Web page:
What is a Water District?

A water district is a local government entity—a special district–that provides water and sewer service and even roads, and other, limited services that cities provide. These special districts are usually called municipal utility districts (MUDs), water control and improvement districts (WCIDs), or something similar. Texas, and other states, have many special districts, like school districts, that collect fees and taxes in a set area to provide services to the area. MUDs are the most common type of water district in Texas. Texas first created MUDs starting in the late 1960s. MUDs and other water districts caught on in the Houston area in the 1980s as development outpaced the growth of the City of Houston. Today, over 950 MUDs exist in Texas along with around 400 other water districts. Most of these are water districts are created in the area around the city, called the extraterritorial jurisdiction (ETJ).

The History of Water Districts

The Texas Legislature created its first special districts in the 1890s to facilitate navigation and irrigation. During the 1920s and 1930s, Texas created river authorities to facilitate water supply projects and electricity generation projects. Other special districts deal with flood control, water quality, subsidence, groundwater regulation, and emergency services. The laws concerning these districts are generally found in the Texas Water Code, Title 4. 

Creating a Water District

MUDs and most other water districts start off as privately funded development and cannot be created without receiving many approvals. To start, water districts are created by an act of the Texas Legislature or a petition to the Texas Commission of Environmental Quality (TCEQ). Water districts then need approval from the city with control over the ETJ, the TCEQ (again), and the Office of the Texas Attorney General (OTAG). Texas Water Code, Chapter 54 covers MUDs, which have proved the most dynamic water district.

Water District Bonds

Once the developer builds enough infrastructure and sells enough properties and gets TCEQ and OTAG approval, the water district sells bond and buys all qualifying water, sewer, drainage, roads, and other infrastructure. The MUD can sell bonds only if the developer builds to a high enough standard and attracts enough residents. The developer gets reimbursed years faster than having to wait until all the houses are sold. MUDs sell public, tax-exempt bonds that have much lower interest rates than private finance. Homebuyers and developers pay much higher interest rates on debt than water districts. Selling the public infrastructure to the MUD means that home prices are around 15% lower because infrastructure costs are lower and not priced into the houses.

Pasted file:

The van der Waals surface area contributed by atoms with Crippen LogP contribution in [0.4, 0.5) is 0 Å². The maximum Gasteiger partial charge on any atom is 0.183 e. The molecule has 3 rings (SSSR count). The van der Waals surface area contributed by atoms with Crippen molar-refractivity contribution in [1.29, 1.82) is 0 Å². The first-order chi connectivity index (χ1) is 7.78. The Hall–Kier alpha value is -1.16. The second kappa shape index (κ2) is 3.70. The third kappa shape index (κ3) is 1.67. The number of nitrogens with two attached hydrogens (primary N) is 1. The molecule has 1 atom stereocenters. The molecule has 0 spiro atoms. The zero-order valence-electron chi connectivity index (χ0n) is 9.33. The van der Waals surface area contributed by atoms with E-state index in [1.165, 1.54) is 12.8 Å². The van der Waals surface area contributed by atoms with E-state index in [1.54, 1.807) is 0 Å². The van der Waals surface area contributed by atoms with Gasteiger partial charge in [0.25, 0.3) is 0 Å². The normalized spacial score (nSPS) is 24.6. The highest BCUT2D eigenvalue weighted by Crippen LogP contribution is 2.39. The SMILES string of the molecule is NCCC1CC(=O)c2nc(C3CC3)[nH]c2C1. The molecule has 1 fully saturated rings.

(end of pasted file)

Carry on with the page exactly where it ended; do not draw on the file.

District Boards

After obtaining approval by the TCEQ, MUDs and most other water districts appoint a temporary five-member “developer” board. After the developer sells bonds, MUD board directors must run for reelection and must be residents. So water districts, with few exceptions, are run by residents relatively quickly after the MUD sells bonds.

Water District Size & Longevity

Water districts generally serve communities of a few hundred to a few thousand households, although some MUDs are much larger. Water districts continue to operate and maintain the infrastructure unless and until the area is annexed by a city. In some areas where city annexation of MUDs is less common, MUDs have transitioned into perpetual government entities that are owned by the areas they serve. By establishing a MUD, communities can develop in areas where municipal services are not available. Communities may decide that they would like to reorganize by being annexed into an existing city or incorporating into a new city—however, the former is rare, and the latter is even more so.

Residents and Water Districts

Typically, residents are not present at the creation of many special districts. However, residents “vote to approve” by purchasing a property in the special district. MUD disclosures, including tax rates and other information, are required in Texas real estate transactions. MUDs are efficient, compared to cities and counties. Cities and counties typically focus on current voters rather than future voters. MUDs overcome this local inertia by relying on private investment and action. The TCEQ will only allow a MUD to sell bonds after enough residents have moved into the MUD, which is an effective way to balance public and private interest. Current residents near to a water district do not pay for this infrastructure, which reduces resistance of current residents to new development.

Advantages of Water Districts

Compared to cities and counties, water districts have low overhead costs and offer more tailored services. Unlike cities and counties that have employees and associated costs, most MUDs contract with outside consultants for services, meaning that they have little or no long-term obligations other than the low-interest bonds. If the consultant is not performing adequately, the water district boards can and do select new consultants. Water districts are smaller, so they can offer services the residents want and avoid services residents find less valuable. If the residents of one MUD wants to build a recreation center or park or offer recycling and the residents of a MUD next door does not, the MUD next door is free to abstain. This government is “closer to the people” and provides advantage over cities, where decisions are more remote and services must be more uniform.